“My kids won’t stay on topic.”
“My students can’t control themselves.”
“My students won’t participate.”
“My students won’t interact with kids they don’t like.”
Is it worth it to push through all of these “problems” and facilitate conversations?
We all have pet peeves, and one of mine is the phrase “My students can’t do that.” UGH! It literally takes everything I can do not to yell, “NO, FRIEND (that’s my nice version). It’s YOU.”
I have had the pleasure of working through EL Saber Enterprises at I.S.232 Middle School in the Bronx, NY (Cardi B’s middle school, for those who care :)). We are working primarily with the ESL and Bilingual kids at this middle school.
One of the beautiful initiatives that Mrs. Resto, the Principal, has put into place is accountable talk.
So I want you to get the full picture here:
- A classroom full of students from the Dominican Republic who have been in the country less than 3 years,
- Teachers teaching grade level material in English, but able to clarify in Spanish if needed,
- An intentional push for higher level, rigorous questions to be asked in the classroom,
- A neighborhood set in generational poverty.
The question is posed: How has learning about the role of a salesman influenced how you feel about Willie in The Death of a Salesman?
Teacher: Think about this question. (10 seconds) Now turn to your shoulder partner and discuss your answer and respond to your partner. Person with the longest hair goes first.
(Students discuss – some in English and some in Spanish, but all talking about the question.)
Teacher: Who would like to share? (Students almost come out of their seats trying to answer the question.) Jose?
Jose: Learning about the role of a salesman makes me understand why Willie is so negative, so I feel more sorry for him.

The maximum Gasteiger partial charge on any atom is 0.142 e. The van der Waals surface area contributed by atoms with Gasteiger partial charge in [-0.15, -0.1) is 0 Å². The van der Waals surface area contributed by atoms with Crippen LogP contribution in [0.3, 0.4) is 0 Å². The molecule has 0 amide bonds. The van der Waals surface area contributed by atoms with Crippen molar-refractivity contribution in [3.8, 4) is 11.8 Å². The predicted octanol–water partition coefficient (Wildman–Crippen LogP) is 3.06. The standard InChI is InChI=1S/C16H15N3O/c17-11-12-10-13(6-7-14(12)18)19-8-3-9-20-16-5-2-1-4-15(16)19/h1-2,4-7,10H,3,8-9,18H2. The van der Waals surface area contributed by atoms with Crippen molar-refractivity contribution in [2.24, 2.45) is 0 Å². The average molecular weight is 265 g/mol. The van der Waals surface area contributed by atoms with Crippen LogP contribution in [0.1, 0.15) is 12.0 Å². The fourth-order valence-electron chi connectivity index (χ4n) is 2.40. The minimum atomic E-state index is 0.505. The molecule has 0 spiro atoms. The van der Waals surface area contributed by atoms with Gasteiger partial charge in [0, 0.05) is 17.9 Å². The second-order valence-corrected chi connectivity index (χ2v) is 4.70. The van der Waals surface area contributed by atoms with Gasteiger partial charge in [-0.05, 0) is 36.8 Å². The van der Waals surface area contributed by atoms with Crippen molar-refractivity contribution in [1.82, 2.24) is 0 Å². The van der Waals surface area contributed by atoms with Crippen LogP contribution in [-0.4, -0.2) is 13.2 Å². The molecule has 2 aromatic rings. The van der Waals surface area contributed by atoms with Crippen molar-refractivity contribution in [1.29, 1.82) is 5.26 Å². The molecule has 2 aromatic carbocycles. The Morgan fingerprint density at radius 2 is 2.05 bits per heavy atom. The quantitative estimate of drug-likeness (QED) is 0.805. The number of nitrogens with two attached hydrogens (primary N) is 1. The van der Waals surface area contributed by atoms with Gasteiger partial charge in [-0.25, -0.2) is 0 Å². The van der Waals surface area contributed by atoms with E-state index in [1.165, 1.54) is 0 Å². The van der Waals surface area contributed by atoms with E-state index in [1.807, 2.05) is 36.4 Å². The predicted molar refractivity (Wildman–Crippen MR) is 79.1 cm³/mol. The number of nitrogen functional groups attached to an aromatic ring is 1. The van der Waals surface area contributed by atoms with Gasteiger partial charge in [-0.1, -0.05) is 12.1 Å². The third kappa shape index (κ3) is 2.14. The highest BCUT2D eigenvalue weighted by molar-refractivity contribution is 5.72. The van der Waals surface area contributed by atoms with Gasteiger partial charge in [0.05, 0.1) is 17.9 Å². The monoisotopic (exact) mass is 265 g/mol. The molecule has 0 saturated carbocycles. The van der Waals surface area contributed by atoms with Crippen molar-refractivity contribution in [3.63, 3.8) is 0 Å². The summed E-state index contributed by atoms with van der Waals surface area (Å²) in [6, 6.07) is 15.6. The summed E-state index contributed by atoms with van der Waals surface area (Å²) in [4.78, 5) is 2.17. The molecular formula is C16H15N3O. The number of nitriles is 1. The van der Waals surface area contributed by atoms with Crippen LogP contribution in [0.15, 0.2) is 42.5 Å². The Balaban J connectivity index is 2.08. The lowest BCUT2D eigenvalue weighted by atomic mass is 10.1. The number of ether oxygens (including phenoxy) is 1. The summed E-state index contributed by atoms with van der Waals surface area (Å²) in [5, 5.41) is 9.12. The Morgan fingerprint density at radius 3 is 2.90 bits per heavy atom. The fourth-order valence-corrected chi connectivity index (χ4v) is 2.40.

Teacher: Oh, I like that you have a feeling towards him. Who can add to that? Ana?
Ana: I agree with what Jose said, but I will also add that I think Willie works really hard and is told no a lot.
Teacher: Good observation, Ana, but how does that make you feel about Willie?
Ana: I feel like I understand why Willy is rude because I don’t like someone to tell me no.
Teacher: Excellent job being empathetic! You are understanding how Willie feels! Who would like to add to that? Manuel?
Manuel: I like what Ana said, but I agree with Jose that I feel sorry for Willie. I feel sorry because he has so much pressure.
Y’ALL! THIS HAPPENED. WITH 6TH GRADERS!!!!
I was blown away. These students were listening and responding, thinking deeply about the content, and forming their own opinions – and it all started with conversation.
So I got to thinking about the importance of conversation. To answer my question posed above, YES! IT IS ABSOLUTELY worth the time and effort it takes to have these conversations. But if middle school students (God bless them) from another country in a high poverty area can use accountable talk to have academic conversations, then there is no reason to say that anyone can’t do it.
We just have to teach them.
Briefly, here’s 4 ways:
- Use sentence frames. Teach them the words to use and when to use them.
- Model. Model. Because the teacher modeled the conversation, and then uses the accountable talk stems in whole group, the students learned how to use those stems in small groups – and we saw this in EVERY CLASS.
- Value their voice – This theme keeps coming up, but if the students don’t feel like their thoughts and opinions are important, they have no reason to speak them. Applaud those who are brave enough to share their voice. Every time. Facilitate the class’s applause. Kids need to learn how to value others’ as well.
- Don’t be afraid to ask questions that require the students to a) think, and b) process through with their partner or group. If we ask easy questions, the students don’t have anything to discuss!
To chat further about this topic or learn about how we can partner up, let me know who you are!
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